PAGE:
A gifted young person who chooses to become a mechanic rather than to accumulate academic credentials is viewed as eccentric, if not self-destructive. There is a pervasive anxiety among parents that there is only one track to success for their children. It runs through a series of gates controlled by prestigious institutions. Further, there is wide use of drugs to medicate boys, especially, against their natural tendency toward action, the better to “keep things on track.” I taught briefly in a public high school and would have loved to have set  up a Ritalin fogger in my classroom. It is a rare person, male or female, who is naturally inclined to sit still for 17 years in school, and then indefinitely at work.

I'm ordering the book from which this article was taken--I hope it is as well written as this piece is.  Tracy Kidder's book, House,  is the story of a contracting compuany of four, two of which had fled white collar work.  Jim Locke foreman of this particular Apple Corps job, so embarrassed his father by his handwork that he father had never visited one of his projects.  It looks like one can read House online now...if not, get a copy.  You'll be glad you did.

A while ago I wrote somethjing positive about labor unions someplace in that "other place"--I think it was in a comment, who knows?  Anyhow, I got a question in response "How many of those are members of the NRA?" as if that had anything to do with the dignity of their labor. 

Anyhow... that's what I wanted to say.  Go read TheraP if you haven't already.,  It's better than this.  But I offer candy with mine.

Quite coincidentally (if you believe in coincidences) I added two videos to my favorite's list on Youtube, both of which feature hands prominently.  Here they are...

First a little Victor Borge...great hands playing some pretty wonderful piano--If you know anyone who  is celibrating a birthday this would be a great gift.  Old hands, wrinkled, liver spotted, great wit driving them and great tunes resulting.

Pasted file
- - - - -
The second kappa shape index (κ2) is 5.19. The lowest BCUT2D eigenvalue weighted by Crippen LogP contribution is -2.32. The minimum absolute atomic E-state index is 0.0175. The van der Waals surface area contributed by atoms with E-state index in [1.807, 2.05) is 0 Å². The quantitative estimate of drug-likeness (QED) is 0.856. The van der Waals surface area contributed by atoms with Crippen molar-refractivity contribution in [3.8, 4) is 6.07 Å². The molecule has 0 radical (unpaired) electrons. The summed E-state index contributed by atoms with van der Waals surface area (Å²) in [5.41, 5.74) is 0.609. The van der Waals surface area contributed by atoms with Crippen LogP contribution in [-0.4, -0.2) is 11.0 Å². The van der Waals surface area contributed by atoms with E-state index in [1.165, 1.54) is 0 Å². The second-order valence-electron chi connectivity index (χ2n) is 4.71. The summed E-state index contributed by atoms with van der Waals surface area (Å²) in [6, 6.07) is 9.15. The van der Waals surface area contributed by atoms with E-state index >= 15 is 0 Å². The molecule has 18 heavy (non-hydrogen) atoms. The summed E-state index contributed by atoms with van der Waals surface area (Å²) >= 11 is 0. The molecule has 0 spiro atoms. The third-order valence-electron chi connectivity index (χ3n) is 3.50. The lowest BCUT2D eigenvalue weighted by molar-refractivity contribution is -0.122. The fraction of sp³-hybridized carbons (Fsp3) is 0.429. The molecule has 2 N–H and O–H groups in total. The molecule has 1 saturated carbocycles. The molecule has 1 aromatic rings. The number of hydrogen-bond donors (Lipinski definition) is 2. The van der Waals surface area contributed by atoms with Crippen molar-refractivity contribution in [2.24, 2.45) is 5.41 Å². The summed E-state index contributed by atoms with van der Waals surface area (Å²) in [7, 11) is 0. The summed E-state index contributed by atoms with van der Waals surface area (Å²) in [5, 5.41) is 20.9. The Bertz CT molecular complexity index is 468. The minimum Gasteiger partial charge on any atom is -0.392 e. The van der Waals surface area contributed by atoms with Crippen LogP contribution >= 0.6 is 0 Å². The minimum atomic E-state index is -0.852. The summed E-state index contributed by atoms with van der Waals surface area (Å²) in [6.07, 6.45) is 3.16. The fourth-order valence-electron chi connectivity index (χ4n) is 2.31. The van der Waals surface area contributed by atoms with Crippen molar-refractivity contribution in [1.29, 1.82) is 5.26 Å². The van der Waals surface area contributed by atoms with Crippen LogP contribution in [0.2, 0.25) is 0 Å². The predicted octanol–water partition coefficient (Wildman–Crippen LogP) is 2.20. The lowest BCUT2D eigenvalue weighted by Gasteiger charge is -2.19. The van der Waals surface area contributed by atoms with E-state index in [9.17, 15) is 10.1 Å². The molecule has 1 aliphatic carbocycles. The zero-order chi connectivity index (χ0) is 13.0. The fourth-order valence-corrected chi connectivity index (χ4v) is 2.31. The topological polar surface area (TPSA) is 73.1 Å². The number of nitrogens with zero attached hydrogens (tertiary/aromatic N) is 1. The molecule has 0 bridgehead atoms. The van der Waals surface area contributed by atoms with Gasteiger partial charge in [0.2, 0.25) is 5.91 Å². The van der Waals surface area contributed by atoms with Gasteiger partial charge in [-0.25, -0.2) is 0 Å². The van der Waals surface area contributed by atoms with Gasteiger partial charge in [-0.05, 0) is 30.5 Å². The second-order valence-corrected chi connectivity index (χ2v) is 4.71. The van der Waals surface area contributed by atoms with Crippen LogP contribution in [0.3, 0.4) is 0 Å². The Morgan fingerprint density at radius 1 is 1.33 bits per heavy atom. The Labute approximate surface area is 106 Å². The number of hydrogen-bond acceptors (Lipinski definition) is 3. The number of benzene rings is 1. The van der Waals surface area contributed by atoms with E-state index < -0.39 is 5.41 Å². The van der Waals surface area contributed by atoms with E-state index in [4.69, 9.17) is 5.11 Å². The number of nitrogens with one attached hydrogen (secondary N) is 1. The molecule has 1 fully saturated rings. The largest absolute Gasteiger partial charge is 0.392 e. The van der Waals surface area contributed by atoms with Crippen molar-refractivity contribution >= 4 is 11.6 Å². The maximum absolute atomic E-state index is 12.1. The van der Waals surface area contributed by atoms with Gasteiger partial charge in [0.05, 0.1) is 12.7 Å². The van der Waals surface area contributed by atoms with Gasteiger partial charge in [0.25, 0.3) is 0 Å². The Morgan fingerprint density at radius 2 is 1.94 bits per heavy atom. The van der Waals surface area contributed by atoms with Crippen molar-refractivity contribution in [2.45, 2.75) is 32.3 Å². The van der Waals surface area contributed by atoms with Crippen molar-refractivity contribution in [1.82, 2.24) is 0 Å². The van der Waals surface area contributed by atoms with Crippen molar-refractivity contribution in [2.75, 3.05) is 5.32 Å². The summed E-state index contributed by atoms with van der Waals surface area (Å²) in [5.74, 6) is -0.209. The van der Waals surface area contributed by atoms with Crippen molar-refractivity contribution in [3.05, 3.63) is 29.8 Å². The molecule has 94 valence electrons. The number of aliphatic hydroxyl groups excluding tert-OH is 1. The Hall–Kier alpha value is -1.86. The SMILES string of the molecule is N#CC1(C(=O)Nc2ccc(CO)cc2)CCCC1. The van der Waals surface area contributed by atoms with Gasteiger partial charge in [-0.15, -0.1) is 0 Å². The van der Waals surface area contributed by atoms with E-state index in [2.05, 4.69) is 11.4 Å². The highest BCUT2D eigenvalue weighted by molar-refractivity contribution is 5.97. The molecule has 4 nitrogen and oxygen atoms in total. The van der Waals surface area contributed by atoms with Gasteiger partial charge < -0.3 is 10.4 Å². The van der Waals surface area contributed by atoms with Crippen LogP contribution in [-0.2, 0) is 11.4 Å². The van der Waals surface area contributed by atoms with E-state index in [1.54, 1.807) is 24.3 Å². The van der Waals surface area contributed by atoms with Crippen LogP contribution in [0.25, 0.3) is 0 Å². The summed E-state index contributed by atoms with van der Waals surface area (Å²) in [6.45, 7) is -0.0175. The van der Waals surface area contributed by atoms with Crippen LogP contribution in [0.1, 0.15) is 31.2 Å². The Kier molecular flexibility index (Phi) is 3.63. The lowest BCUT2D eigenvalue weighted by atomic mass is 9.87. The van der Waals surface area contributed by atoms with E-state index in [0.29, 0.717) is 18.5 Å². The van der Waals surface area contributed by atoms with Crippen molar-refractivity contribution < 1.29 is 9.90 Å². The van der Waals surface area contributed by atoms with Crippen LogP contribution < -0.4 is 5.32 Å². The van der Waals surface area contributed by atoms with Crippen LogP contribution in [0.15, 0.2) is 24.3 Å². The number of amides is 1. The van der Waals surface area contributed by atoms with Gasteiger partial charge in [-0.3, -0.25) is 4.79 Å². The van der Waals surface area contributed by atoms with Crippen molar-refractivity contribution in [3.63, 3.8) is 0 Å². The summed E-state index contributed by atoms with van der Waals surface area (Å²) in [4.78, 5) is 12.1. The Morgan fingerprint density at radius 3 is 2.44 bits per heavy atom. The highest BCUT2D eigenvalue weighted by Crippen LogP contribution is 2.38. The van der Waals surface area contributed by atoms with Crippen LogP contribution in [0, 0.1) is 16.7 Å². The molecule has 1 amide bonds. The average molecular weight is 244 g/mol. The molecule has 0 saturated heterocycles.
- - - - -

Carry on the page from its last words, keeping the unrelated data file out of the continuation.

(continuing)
And then, featuring all kinds of hands old, and a great tune as well...Diana Ross

If both these leave you "untouched..."




This is delightful.

You got me thinking and I kind of shelved an idea to go on with this thread.

Hand to mouth. Handy Andy.

Handsome: good looking, a carriage...

I will bore you more later.

I like this. hahahaha

TheraP said...

Oh, Mike.... How can I begin to tell you how wonderful this is? How a little rif of mine has been ennobled (as Lux would say) by this beautiful post of yours! I am so touched in so many ways. All the ideas that came to you. The allusions. The images. The music. The video of hands. And the sheer joy of seeing how this little site you started has already blossomed!

I love gorgeous piano music about equally with wonderful singing. And I love musicians who can use humor in the music!

I actually did search for a photo of hands. I wanted a particular one. By Kathe Kollwitz. But I couldn't find it. I have it in a book here at home. Hands holding the head of a child. So gently. So exquisitely, that it has more poignancy than those fingers almost touching in Michelangelo's painting of God and Adam on the Sistine Chapel ceiling.

But even better than finding a photo of that drawing by Kollwitz was to read your post and watch these videos.

Thank you for this! From the bottom of my heart. In Icons a hand often points ever so gently toward the heart. Your hands, on the computer keyboard have touched my soul.

Anonymous said...

This Borge is delightful. So clever the way he plays authentically in the various composers' styles. It's an old musical joke amongst musicians, but isn't it lotsa fun?